The first few times I made this meal it was from a different recipe that I can't find anymore - so for last night's dish I mostly used this recipe, however I included the following modifications to make it veggie-er and more tasty! I added red bell pepper and snow peas, however you can add any other veggie that sounds good to you - just toss it in with the sauteing up front. But here's what I did differently:
- One red bell pepper sliced into smallish strips
- About a handful of snow peas/snap peas (they often come in a small bag at the store so I just use one bag-full, or probably about a cup or cup and a half).
- Add the above to STEP 2 of the linked recipe, sauteing them with the garlic at the beginning of the process.
- Instead of fresh tomatoes I used one can of diced tomatoes (drained), simply to speed up the process.
Now as for the book...I loved it. After our discussion last night, I think my rating would climb up a bit from the 75%ish "thumb rating" that I gave it. I was mostly amazed at all the things that originated at the Columbian World's Fair that are still so prominent in society now, e.g. the pledge of allegiance (!), PBR, shredded wheat, of course the ferris wheel, etc. And reading about how things like that, especially the architecture of such large structures, all came together for the first time ever was pretty mind-blowing. As far as the historicity of the book, I give it 5 stars. It is truly enlightening as to our country's development over the past 100+ years.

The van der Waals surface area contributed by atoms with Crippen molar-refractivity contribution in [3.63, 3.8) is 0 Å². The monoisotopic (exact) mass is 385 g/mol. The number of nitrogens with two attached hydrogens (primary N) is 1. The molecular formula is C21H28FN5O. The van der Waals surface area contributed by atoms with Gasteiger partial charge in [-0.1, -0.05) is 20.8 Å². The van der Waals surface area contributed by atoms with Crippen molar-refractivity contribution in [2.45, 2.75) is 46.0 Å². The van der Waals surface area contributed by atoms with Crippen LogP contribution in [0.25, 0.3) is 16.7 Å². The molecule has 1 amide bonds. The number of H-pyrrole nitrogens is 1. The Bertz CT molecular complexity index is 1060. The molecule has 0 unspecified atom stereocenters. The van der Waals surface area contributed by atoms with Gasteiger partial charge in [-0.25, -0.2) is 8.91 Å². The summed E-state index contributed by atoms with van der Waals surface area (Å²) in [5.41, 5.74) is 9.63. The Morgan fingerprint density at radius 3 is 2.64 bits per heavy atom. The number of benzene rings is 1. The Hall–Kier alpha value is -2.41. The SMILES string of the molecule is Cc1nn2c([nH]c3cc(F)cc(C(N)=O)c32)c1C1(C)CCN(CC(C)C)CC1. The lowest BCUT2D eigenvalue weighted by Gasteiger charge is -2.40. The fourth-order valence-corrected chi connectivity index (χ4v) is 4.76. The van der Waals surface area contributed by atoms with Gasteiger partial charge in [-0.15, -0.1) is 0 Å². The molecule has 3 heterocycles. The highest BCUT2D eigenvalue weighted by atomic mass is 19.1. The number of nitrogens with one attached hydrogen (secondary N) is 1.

I also enjoyed the story of Dr. H. H. Holmes. The derangedness of his story did not bother me personally, simply in that it took place so long ago, and it is highly unlikely now that an individual would get away with so much crime so easily, and for so long, in an urban setting especially. Rather, his story also amazed me simply as a representation of the simplicity of the age - what little suspicion people had of his evilness was not enough to even act on. Consequently he was able to slowly and patiently act out his plans time after time while remaining a "normal" member of society. He must have been very intelligent, and of course very crazy. As to the part of "The Devil.." that told Holmes' story, this sentence about Geyer's experience investigating Holmes toward the end of the book basically summed it all up: "[Geyer's] weakness was his belief that evil had boundaries." Unfortunately, history has evolved such that society no longer has this weakness.
Our next book is Gilead, by Marilyn Robinson. Several of us have already read this book but it is an absolutely perfect novel to re-read after a few years. I'm looking forward to it already. Buy it here: